• the philosophy of imprisonment (Chapter 11)
    • the section on prison riots includes a disturbance in 2009 at the Northpoint Training Center in Kentucky; prison gangs, or security threat groups (Chapter 12)
    • characteristics of juveniles in confine (Chapter 13)
Author biography

Frank Schmalleger, Ph.D., is Distinguished Professor Emeritus at the University of North Carolina at Pembroke. He holds degrees from the University of Notre Dame and The Ohio State University, having earned both a master's (1970) and a doctorate in sociology (1974) from The Ohio State University with a special emphasis in criminology. From 1976 to 1994, he taught criminology and criminal justice courses at the University of North Carolina at Pembroke. For the last 16 of those years, he chaired the university's Department of Sociology, Social Work, and Criminal Justice. The university named him Distinguished Professor in 1991.


Schmalleger has taught in the online graduate program of the New School for Social Research, helping build the world's first electronic classrooms in support of distance learning through computer telecommunications. As an adjunct professor with Webster University in St. Louis, Missouri, Schmalleger helped develop the university's graduate program in security administration and loss prevention. He taught courses in that curriculum for more than a decade.  An avid Web user and website builder, Schmalleger is also the creator of a number of award-winning websites, including some that support this textbook.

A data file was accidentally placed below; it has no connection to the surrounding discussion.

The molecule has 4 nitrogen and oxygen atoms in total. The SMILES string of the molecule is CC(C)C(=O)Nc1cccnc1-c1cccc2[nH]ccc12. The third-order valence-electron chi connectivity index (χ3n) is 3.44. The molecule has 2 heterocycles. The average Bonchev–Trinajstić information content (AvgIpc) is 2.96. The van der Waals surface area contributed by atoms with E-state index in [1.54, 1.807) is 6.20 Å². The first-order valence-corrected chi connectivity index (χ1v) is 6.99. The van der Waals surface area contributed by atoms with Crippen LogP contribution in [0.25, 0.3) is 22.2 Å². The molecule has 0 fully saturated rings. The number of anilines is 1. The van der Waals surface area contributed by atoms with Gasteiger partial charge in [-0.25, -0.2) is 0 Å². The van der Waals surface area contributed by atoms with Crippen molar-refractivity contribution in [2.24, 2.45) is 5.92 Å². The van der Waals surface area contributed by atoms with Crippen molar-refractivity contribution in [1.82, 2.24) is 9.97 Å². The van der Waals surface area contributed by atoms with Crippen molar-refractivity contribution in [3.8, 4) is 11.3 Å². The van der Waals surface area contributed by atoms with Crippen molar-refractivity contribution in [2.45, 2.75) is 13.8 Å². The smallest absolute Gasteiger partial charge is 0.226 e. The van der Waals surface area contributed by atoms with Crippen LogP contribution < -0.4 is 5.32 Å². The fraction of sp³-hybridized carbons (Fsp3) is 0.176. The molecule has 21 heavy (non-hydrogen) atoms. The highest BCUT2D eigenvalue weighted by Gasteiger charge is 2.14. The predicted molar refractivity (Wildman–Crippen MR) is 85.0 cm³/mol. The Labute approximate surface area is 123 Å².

Frank Schmalleger is the author of numerous articles and more than 40 books, including the widely used Criminal Justice Today (Pearson, 2015), Criminology Today (Pearson, 2015), and Criminal Law Today (Pearson, 2014).


Schmalleger is also founding editor of the journal Criminal Justice Studies. He has served as editor for the Pearson series Criminal Justice in the Twenty-First Century and as imprint adviser for Greenwood Publishing Group's criminal justice reference series. Schmalleger's philosophy of both teaching and writing can be summed up in these words: "In order to communicate knowledge we must first catch, then hold, a person's interest—be it student, colleague, or policymaker. Our writing, our speaking, and our teaching must be relevant to the problems facing people today, and they must in some way help solve those problems."